We all know there is plenty of advice on the internet and that some of it is very good and some of it is poor.  One topic that I encounter frequently as a preservation consultant is the care of historic woodwork and furniture and the apparent need to feed, nourish or moisturize wood.  Unfortunately, most of the information circulating on Facebook and the internet about this is quite incorrect.  Although I may be a voice in the wilderness, here is my attempt to set the record straight.

Your woodwork does not get hungry. It does not get thirsty. It does not need to be fed.  You do not need to give it a drink.  Examples, testimonials and recommendations of people doing so are legion but they are misguided.  Moisture in your woodwork or furniture is a function of the ambient humidity in its environment.  Humid air means wood has a higher moisture content and drier air means wood has a lower moisture content.  It is as simple as that.  What is important is to limit the frequency and amplitude of swings in humidity and temperature because this cycle of expansion, contraction and moisture content will cause wood to swell and contract and can degrade historic finishes or cause cracks and checking.  It is important to moderate these swings to the extent you are able by limiting changes in temperature and humidity levels.

“Feeding” your woodwork or furniture with linseed oil, tung oil or orange oil will not replenish moisture.  After all, how can oil replace water?  If you are thirsty do you grab a bottle of Wesson oil out of the pantry and take a drink?  Of course not, and your woodwork is no different.  Oil doesn’t feed wood either, but it can be quite harmful.

There are two types of oil commonly used on woodwork: Drying oils and non-drying oils.
  • Drying oils: These include linseed oil and tung oil. They are called drying oils because the molecules cross link or polymerize when exposed to oxygen.  That is, they harden or form a film.  This is why they are used in varnishes, paints and other finishes.  They are harmful because continued use will saturated the wood and, when they drying oils oxidize over time, they will turn dark or black. This is irreversible.  The real tragedy is that this process can take years or even decades.  People will swear up and down that this is untrue, but this is only because they haven’t been around long enough to witness the entire process.  Ask any furniture conservator what they have seen.  Indeed, many museums have wonderful pieces of furniture that have been ruined because they were repeatedly sopped with linseed oil decades ago and subsequently have turned dark or even black.  The key word to remember here is CONTINUED use.  Although drying oils were used historically to make varnishes, paints or other finishes, it is the continued, repeated and liberal use of drying oils that saturates the wood and can cause damage down the road.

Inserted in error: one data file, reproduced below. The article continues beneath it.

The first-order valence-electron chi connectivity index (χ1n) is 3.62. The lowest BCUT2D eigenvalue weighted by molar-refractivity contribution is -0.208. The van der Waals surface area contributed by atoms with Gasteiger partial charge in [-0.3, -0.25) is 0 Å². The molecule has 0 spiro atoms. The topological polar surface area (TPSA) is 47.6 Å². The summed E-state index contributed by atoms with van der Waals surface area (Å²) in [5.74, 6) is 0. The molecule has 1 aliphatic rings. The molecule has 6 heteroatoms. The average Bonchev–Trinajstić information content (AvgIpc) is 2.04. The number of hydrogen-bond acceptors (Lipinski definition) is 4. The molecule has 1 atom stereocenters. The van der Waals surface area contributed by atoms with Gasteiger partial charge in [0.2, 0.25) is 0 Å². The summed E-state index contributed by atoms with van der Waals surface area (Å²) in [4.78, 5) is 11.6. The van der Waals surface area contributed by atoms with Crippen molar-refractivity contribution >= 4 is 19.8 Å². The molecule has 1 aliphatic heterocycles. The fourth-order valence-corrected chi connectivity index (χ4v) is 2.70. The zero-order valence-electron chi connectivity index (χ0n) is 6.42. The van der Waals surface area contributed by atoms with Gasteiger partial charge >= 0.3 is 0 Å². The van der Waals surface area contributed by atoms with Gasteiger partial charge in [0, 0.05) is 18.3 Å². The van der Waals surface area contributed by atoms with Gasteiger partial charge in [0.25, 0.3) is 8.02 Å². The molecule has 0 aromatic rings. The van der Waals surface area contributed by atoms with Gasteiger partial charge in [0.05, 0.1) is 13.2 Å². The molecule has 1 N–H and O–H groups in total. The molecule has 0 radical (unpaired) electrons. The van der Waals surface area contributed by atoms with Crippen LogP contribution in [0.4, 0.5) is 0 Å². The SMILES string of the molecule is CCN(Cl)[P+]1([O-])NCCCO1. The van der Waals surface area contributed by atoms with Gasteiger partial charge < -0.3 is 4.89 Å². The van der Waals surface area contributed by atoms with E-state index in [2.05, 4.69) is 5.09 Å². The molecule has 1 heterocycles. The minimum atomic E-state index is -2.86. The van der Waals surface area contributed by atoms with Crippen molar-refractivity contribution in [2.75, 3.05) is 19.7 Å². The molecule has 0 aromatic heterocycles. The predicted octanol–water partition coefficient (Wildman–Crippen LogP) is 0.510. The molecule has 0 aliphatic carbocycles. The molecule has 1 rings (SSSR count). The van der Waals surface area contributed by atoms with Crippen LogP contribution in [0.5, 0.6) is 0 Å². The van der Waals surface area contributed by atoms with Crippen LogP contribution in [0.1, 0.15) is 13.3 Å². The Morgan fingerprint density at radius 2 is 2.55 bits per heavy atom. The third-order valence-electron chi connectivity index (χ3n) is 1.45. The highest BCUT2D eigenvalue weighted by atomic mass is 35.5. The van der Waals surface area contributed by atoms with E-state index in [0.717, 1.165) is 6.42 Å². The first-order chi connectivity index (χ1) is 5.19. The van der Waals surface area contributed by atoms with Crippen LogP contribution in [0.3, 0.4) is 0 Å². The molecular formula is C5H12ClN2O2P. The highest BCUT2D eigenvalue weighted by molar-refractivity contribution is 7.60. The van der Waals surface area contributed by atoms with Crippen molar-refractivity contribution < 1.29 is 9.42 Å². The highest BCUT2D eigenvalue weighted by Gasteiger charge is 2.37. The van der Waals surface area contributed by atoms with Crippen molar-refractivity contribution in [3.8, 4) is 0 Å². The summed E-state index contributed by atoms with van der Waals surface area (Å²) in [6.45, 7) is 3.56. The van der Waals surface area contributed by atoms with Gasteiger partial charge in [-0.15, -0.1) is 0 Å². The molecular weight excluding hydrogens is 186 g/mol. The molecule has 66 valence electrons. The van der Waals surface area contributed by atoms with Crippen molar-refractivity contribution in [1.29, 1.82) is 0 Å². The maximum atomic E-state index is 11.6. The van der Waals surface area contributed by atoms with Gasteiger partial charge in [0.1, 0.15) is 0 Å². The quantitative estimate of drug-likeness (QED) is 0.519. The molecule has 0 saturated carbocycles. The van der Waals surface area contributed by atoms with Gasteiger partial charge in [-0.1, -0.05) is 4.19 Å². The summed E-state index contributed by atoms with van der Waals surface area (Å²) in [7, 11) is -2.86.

• Non-drying oils: These include orange oil and lemon oil which are often mixed with beeswax. They are called non-drying oils because they do not cross link like linseed oil and remain liquid or semi-liquid.  Although they aren’t harmful like drying oils can be, they don’t nourish or feed wood.  When used on vanished wood they sit on top of the existing varnish and, over time, will form a gummy film after the volatile elements have evaporated.  The gummy film can be quite thin but still will attract dirt and grime and create a mess that can be especially nasty on molding and in corners.  To combat this people will apply more orange or lemon oil to revive it.  This does restore a shine temporarily, but the process continues.  Non-drying oil should never be used on unfinished wood because the oily gunk will penetrate the wood and cannot be removed.